SIX sub-postmasters caught up in the Horizon computer system scandal may have been victims of miscarriages of justice, the Scottish Criminal Cases Review commission has ruled.

The postmasters, of which one of whom has since died, are now entitled to appeal against the convictions for crimes of dishonesty arising from their roles as sub postmasters (SPM) at Post Office Ltd (POL).

Between 2000 and 2014, more than 700 SPMs were falsely prosecuted based on information from the POL’s computerised accounting and sales system, Horizon.

Since then, many SPMs south of the Border have had their criminal convictions for theft, fraud and false accounting overturned.

The Scottish Criminal Cases Review Commission (SCCRC) has now referred the cases of Aleid Kloosterhuis, Anne Quarm on behalf of William Quarm (deceased), Susan Sinclair, Colin Smith, Judith Smith and Robert Thomson to the High Court of Justiciary for determination.

Susan Sinclair was convicted of one charge of embezzlement following a trial, while elsewhere Judith Smith pled guilty to one charge of fraud and William Quarm and the other three pled guilty to one charge of embezzlement each.

The SCCRC concluded that those who pled guilty to charges did so in prejudicial circumstances.

It also concluded that new information about Horizon which has emerged since Mrs Sinclair’s trial would have had a material bearing on a critical issue at her trial, which is to say the shortfall of funds at the Post Office branch where she worked.

It found that the prosecution could be seen as oppressive because the absence of the relevant evidence rendered the trial unfair.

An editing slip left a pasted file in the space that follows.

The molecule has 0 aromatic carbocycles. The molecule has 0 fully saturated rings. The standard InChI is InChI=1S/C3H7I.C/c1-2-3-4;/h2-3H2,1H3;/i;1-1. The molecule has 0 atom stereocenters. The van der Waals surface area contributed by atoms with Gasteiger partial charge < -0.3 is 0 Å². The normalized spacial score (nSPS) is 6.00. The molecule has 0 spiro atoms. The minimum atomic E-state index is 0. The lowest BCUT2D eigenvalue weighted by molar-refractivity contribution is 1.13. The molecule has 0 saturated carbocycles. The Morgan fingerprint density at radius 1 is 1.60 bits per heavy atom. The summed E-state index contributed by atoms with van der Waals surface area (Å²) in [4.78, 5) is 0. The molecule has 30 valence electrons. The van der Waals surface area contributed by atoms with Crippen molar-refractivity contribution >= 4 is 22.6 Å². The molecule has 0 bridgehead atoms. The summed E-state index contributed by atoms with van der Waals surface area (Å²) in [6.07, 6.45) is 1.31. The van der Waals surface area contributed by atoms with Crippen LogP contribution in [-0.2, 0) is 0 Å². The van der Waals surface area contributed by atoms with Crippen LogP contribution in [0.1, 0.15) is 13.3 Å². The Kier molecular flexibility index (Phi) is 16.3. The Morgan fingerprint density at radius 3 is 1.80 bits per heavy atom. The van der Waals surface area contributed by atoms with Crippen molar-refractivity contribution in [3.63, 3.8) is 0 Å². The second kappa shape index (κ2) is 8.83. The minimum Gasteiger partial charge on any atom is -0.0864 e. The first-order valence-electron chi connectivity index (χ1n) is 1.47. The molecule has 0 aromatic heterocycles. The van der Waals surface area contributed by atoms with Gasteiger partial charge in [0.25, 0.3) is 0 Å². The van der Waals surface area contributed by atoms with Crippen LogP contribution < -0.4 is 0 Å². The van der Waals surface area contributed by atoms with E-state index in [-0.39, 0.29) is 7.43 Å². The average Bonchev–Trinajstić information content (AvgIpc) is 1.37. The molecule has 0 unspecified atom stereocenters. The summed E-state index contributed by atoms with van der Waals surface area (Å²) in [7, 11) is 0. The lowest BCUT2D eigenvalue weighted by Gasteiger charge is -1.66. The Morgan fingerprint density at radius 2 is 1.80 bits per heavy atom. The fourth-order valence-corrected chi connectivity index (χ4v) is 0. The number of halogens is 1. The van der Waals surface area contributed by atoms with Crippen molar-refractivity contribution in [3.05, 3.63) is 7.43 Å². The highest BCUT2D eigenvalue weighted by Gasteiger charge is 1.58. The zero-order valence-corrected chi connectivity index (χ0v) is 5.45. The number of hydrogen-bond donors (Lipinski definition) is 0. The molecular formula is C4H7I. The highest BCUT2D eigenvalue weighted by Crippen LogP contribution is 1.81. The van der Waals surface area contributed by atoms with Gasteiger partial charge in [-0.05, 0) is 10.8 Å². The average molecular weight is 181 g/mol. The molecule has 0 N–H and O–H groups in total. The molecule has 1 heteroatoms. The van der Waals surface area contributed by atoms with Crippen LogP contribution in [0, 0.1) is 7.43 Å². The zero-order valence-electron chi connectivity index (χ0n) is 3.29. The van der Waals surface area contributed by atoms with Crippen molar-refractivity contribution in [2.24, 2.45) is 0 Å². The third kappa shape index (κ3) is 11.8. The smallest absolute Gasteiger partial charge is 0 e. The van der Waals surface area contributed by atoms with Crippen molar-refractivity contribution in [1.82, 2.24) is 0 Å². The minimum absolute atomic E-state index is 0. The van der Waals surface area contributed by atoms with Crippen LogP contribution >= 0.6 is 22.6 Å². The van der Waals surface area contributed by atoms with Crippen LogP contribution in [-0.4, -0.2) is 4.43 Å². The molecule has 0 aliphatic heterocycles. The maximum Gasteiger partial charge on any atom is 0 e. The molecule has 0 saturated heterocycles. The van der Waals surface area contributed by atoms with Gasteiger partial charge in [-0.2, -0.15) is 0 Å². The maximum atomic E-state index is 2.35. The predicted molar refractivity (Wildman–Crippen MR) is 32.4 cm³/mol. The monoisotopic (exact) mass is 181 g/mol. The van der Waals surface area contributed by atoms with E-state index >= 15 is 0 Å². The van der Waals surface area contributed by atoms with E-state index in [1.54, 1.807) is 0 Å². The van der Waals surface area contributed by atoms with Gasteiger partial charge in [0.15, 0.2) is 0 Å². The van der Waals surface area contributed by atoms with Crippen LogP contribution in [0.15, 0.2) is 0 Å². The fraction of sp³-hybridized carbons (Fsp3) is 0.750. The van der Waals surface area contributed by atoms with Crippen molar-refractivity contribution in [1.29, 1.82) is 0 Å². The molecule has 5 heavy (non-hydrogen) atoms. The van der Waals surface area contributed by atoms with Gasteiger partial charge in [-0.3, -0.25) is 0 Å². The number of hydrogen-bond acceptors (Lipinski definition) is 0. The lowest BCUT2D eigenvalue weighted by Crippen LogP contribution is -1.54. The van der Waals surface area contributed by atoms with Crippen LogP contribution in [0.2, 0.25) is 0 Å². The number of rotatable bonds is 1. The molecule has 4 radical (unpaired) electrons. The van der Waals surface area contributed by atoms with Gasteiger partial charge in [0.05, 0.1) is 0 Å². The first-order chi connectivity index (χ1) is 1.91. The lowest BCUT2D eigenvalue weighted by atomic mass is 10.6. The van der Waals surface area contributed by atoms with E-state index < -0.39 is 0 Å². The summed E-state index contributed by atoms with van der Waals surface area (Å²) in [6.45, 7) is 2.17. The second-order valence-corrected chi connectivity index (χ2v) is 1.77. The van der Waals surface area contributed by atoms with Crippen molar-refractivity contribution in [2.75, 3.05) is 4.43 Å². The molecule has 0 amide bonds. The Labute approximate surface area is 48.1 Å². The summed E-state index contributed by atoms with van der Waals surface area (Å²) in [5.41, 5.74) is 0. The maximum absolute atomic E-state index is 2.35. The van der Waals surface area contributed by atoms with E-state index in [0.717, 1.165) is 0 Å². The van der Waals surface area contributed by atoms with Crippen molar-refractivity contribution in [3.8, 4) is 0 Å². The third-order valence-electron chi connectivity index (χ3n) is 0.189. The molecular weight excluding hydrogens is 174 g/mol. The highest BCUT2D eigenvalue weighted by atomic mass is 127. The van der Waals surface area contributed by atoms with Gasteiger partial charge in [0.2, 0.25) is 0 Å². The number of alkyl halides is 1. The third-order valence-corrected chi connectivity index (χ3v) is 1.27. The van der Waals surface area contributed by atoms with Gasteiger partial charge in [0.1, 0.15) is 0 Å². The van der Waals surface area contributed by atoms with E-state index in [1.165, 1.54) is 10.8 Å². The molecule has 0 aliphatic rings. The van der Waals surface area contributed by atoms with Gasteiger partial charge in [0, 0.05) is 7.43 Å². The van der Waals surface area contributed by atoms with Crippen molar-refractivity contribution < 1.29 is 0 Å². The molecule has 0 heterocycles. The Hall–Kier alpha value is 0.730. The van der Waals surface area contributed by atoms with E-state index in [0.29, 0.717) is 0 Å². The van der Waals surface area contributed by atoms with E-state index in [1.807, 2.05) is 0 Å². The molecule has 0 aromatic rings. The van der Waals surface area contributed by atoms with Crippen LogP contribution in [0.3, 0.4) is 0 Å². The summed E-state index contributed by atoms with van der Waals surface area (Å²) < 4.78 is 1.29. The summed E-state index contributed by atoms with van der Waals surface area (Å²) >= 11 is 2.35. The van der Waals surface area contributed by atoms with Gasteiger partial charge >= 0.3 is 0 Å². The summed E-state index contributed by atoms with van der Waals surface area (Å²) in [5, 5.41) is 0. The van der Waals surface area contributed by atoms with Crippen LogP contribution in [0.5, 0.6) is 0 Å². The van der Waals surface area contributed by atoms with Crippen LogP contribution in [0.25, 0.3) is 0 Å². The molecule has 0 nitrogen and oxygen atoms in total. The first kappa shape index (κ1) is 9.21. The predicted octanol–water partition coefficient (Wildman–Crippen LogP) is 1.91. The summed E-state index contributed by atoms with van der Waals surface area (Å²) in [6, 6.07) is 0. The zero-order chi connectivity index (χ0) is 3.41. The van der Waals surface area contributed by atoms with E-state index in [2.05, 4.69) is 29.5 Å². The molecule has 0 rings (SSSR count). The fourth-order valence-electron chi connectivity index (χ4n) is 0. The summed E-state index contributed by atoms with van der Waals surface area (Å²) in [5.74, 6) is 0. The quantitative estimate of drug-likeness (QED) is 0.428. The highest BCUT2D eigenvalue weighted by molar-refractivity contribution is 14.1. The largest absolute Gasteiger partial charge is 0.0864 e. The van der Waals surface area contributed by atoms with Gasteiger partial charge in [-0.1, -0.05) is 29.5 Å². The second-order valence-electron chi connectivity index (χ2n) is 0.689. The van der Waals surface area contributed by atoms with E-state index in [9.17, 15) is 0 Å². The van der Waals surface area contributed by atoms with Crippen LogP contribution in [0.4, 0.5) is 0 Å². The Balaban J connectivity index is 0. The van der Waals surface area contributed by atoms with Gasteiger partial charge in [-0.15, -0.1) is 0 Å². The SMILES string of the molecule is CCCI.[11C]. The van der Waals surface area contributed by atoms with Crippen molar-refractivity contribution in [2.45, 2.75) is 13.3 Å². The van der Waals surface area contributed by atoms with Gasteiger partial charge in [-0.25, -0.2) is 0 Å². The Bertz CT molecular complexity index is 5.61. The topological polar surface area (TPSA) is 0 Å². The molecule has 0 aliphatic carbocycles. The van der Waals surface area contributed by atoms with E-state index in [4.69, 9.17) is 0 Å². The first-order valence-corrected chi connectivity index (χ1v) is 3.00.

Bill Matthews, chairman of the Commission, said: “The Commission plays an integral part in the criminal justice system in Scotland, and is committed to addressing potential miscarriages of justice.

“Our function is to examine the grounds of review and to decide whether any of them meet our statutory test for a miscarriage.

“The cases we have referred today to the High Court are exceptional in the Commission’s caseload as each one is founded upon the operation of the Post Office’s computer system, Horizon, and the conduct of Post Office Ltd. We have issued detailed statements of reasons which address all of the relevant grounds. It is for the High Court to decide whether to quash the convictions of the individuals concerned.”

Mrs Sinclair was convicted in 2004, after a trial at Peterhead Sheriff Court, of one charge of embezzlement and was sentenced to 180 hours’ community service.

Two years later, Mr Thomson pled guilty at Alloa Sheriff Court, to one charge of embezzlement. The court imposed 180 hours of community service and a compensation order of £5000.

In 2009, Mrs Smith pled guilty, at Selkirk Sheriff Court, to one charge of fraud and was admonished by the court. In 2010, Mr Quarm pled guilty, at Lochmaddy Sheriff Court, to one charge of embezzlement. The court imposed a community service order requiring 150 hours of unpaid work.

The other two cases date to 2012, when Mr Kloosterhuis pled guilty, at Campbeltown Sheriff Court, to one charge of embezzlement and was sentenced to 12 months’ imprisonment, and to 2013 when Mr Smith pled guilty, at Dunfermline Sheriff Court, to one charge of embezzlement.

He was handed a community payback order requiring 180 hours of unpaid work.

Michael Walker, the Commission’s Chief Executive, said: “I thank our investigating team for their expertise and thoroughness.

“Our role in these six cases now ends – it is for the appeal court to decide whether any miscarriages of justice occurred.”

The Commission is currently reviewing five other cases said to have been affected by Horizon and has not yet taken a final decision in each of them.

A Crown Office and Procurator Fiscal Service spokesman said: “We note the terms of the Scottish Criminal Cases Review Commission referral.”